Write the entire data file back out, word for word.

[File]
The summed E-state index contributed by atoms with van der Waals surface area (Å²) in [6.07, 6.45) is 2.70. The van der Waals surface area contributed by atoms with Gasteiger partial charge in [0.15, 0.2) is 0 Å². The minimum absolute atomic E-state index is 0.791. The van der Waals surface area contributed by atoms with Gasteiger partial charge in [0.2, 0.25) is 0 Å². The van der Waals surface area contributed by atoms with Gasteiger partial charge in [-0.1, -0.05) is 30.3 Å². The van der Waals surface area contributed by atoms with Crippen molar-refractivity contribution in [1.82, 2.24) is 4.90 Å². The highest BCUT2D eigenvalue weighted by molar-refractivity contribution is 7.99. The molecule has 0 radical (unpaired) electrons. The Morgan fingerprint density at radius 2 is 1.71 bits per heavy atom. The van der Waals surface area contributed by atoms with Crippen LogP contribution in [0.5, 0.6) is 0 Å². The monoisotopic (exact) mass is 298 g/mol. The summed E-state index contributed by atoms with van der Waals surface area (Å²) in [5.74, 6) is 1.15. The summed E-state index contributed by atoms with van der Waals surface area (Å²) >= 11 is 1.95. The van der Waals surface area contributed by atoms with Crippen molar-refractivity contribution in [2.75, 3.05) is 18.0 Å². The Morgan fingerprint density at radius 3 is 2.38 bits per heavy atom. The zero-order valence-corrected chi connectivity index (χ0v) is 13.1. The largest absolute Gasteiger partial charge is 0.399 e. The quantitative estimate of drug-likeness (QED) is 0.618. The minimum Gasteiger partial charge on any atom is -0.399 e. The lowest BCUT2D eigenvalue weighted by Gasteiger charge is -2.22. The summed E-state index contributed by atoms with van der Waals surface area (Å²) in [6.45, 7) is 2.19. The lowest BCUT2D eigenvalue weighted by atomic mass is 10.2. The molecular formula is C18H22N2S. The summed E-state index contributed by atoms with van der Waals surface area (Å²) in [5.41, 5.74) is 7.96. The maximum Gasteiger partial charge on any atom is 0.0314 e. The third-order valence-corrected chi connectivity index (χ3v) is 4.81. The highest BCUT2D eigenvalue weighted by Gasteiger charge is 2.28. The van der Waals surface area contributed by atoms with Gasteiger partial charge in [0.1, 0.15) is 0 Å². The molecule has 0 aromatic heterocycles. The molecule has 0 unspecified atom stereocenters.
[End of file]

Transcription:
The summed E-state index contributed by atoms with van der Waals surface area (Å²) in [6.07, 6.45) is 2.70. The van der Waals surface area contributed by atoms with Gasteiger partial charge in [0.15, 0.2) is 0 Å². The minimum absolute atomic E-state index is 0.791. The van der Waals surface area contributed by atoms with Gasteiger partial charge in [0.2, 0.25) is 0 Å². The van der Waals surface area contributed by atoms with Gasteiger partial charge in [-0.1, -0.05) is 30.3 Å². The van der Waals surface area contributed by atoms with Crippen molar-refractivity contribution in [1.82, 2.24) is 4.90 Å². The highest BCUT2D eigenvalue weighted by molar-refractivity contribution is 7.99. The molecule has 0 radical (unpaired) electrons. The Morgan fingerprint density at radius 2 is 1.71 bits per heavy atom. The van der Waals surface area contributed by atoms with Crippen LogP contribution in [0.5, 0.6) is 0 Å². The monoisotopic (exact) mass is 298 g/mol. The summed E-state index contributed by atoms with van der Waals surface area (Å²) in [5.74, 6) is 1.15. The summed E-state index contributed by atoms with van der Waals surface area (Å²) >= 11 is 1.95. The van der Waals surface area contributed by atoms with Crippen molar-refractivity contribution in [2.75, 3.05) is 18.0 Å². The Morgan fingerprint density at radius 3 is 2.38 bits per heavy atom. The zero-order valence-corrected chi connectivity index (χ0v) is 13.1. The largest absolute Gasteiger partial charge is 0.399 e. The quantitative estimate of drug-likeness (QED) is 0.618. The minimum Gasteiger partial charge on any atom is -0.399 e. The lowest BCUT2D eigenvalue weighted by Gasteiger charge is -2.22. The summed E-state index contributed by atoms with van der Waals surface area (Å²) in [6.45, 7) is 2.19. The lowest BCUT2D eigenvalue weighted by atomic mass is 10.2. The molecular formula is C18H22N2S. The summed E-state index contributed by atoms with van der Waals surface area (Å²) in [5.41, 5.74) is 7.96. The maximum Gasteiger partial charge on any atom is 0.0314 e. The third-order valence-corrected chi connectivity index (χ3v) is 4.81. The highest BCUT2D eigenvalue weighted by Gasteiger charge is 2.28. The van der Waals surface area contributed by atoms with Gasteiger partial charge in [0.1, 0.15) is 0 Å². The molecule has 0 aromatic heterocycles. The molecule has 0 unspecified atom stereocenters.